Boston: Via Matta

It's on One for the Table's Boston Restaurant Reviews

Let's Eat by Kitty Kaufman, photos by Julie Moffatt

via matta patio Via Matta's got location and style as it dazzles regional flavors of Tuscany. Sitting on prime real estate in Back Bay, Boston, Chef Michael Schlow dishes Italian with flair and a sense of humor. Know what "matta" means? It means "joker." Via Matta is "joker's way" in Italian and I wonder about it but no one's saying, at least not to me. It's nice, not taking yourself too seriously. I mean, his Facebook page says he plays with food for a living.

Schlow gets interviewed a lot. He was on the radio last week and of course, he brings food to the hosts. As you would expect, doughnuts make the guys happy. On his website, he lists places he likes to eat, not just in Boston. I see that he and I agree on the local places. As well, he posts recipes with pictures that make you want to run right over to Via Matta. I ate this calamari as soon as Julie snapped it.


3 oz of extra virgin olive oil
6-7 thin slices of garlic
large pinch of kosher salt
large pinch of fresh cracked black pepper
large pinch of crushed red pepper
pinch of fresh thyme
6 ozs of fresh squid, cut into rings
1/2 cup of fresh lima beans, blanched (canned can be substituted)
1/2 cup of fresh, ripe tomatoes,medium dice
10-12 black olives, pits removed, cut in half
2 tsp of capers
1/4 cup chopped Italian parsley
juice of half a lemon

Place a large sauté pan over high heat, add olive oil and garlic. Cook garlic until light golden brown, about two minutes. Add salt, pepper, crushed red pepper, thyme. Add squid and cook for approx. two minutes. Add all other ingredients and gently warm.

It's capered and you taste the squid in its peppery red sauce; no breading. So relieved that it comes with not a single lima bean. For his kitchen mood, Schlow has a list of tunes he likes to cook by. I can picture him on an endless loop of "Grazing in the Grass," "Walking to New Orleans," and "Baby, I'm Yours" leaning over the grill putting together our meal. Well, maybe not him, but still. What are they playing now and have they moved on to Graham Parker's 1976 "Between You and Me" and Cressy St Breakdown's "Cookin' on Three Burners."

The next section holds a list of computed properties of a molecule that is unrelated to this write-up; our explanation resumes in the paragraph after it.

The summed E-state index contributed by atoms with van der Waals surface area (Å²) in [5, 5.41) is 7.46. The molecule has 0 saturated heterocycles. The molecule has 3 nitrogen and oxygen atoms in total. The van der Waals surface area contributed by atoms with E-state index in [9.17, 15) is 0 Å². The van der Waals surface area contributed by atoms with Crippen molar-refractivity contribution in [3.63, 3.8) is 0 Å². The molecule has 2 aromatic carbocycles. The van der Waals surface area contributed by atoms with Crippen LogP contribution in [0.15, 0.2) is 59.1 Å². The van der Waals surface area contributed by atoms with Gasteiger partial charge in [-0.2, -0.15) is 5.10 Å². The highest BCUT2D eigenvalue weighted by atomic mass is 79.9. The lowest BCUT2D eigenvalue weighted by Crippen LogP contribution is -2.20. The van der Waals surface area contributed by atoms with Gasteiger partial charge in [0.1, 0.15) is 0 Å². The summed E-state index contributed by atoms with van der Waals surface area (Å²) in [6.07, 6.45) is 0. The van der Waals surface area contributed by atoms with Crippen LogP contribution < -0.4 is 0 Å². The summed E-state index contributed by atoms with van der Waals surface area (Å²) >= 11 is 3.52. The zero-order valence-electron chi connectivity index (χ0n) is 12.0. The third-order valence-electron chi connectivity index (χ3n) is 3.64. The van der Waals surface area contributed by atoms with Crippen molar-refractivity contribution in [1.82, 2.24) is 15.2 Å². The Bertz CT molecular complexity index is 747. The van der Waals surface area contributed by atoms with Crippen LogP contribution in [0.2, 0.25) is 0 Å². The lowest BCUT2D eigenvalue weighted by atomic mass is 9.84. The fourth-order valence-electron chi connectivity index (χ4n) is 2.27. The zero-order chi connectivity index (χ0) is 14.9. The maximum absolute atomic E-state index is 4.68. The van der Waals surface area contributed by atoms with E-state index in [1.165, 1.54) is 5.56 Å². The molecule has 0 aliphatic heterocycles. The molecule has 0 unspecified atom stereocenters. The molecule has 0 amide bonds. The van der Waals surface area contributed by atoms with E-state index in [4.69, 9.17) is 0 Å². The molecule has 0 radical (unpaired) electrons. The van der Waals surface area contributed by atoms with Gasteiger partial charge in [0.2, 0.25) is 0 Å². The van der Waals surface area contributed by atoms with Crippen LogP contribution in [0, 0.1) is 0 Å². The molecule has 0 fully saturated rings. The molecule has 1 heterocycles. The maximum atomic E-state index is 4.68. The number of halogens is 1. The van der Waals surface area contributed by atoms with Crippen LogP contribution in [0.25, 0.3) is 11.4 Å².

Julie starts with Umbrian Grechetto Colli Martani that she calls floral with minerals. It takes a lot of tasting to find a retail wine that goes down this well. As it happens, there's a fair amount of what I call inexpensive wine, showcased at our favorite places, that tastes much better than you expect. The trick, of course, is finding them.

via matta beet salad Chefs take ordinary vegetables like beets and turn them into good-looking salads with things like pickled green strawberry, pear, radish, olives and puffed wild rice. Not so ordinary, really, and who wouldn't eat vegetables every day if they were this good? Julie's beets are sweet and sour with crunch and this is one reason why we go for vegetables and salads when we're out. With a bunch of small plates, antipasti to you, we get to try a lot of stuff.

via matta ricotta Julie's next is housemade ricotta with sage, olive oil, plenty of red chili and crostini all so perfectly arranged it's a crime to disturb it, but disturb it we do. It's creamy with a hint of olive and sage. The toasted bread's warm, taking to the easy spread of ricotta that's mild with a little sweet. This is one that works summer or winter, inside or out and it can be more than an appetizer if you want. We like the marriage of salt and hot. It tells us who's in the kitchen too since if his/her taste matches ours, we don't mind there's no salt and pepper. (Yes, they appear after a while in tiny wooden bowls and no, we didn't need them.)

via matta eggsplant My crunchy eggplant is hot and we give it a moment to cool; I am so happy when my order of anything is hot and it's even better when a server warns me not to touch the plate. Judging from people who eat here, eggplant's a favorite. Eggplant has not always been for me but it is now. We get height of the season tomatoes marinated with basil, and shaved parmigiano so thin you can see though it. Are you as nuts about hot vegetables and cool tomatoes that keep the cheese from melting? Schlow's cooking is endearing: the simplest ingredients yield flavor that's sophisticated, pure and I don't know, real.

A protected patio means you can try the stylish palm court on cooler days and you may bring your dog. Though it fronts a busy street, there's no sense of the ongoing construction and traffic; ditto the romantic dining room that gives me the feeling we've gone off to somewhere else. Lunch also offers pizza, with sandwiches and pasta for those who can eat more than I. Our server, Vincente, has a team working with him as they bring, no, they don't just bring, they present our plates. It is a presentation.

I'm wondering now if Dan remembers our lunch here and my job interview so long ago. His office was just upstairs. The food was good then, it had to be if I noticed with my stage fright, and it's very good now. LA friends, you can visit Michael Schlow's place, Cavatina, on Alta Loma in West Hollywood. It's similar, sort of, but not at all matching. Let me know what you think.

Via Matta
79 Park Plaza
Boston, MA 02116
617. 422. 0008
© November 3, 2014 for One for the Table
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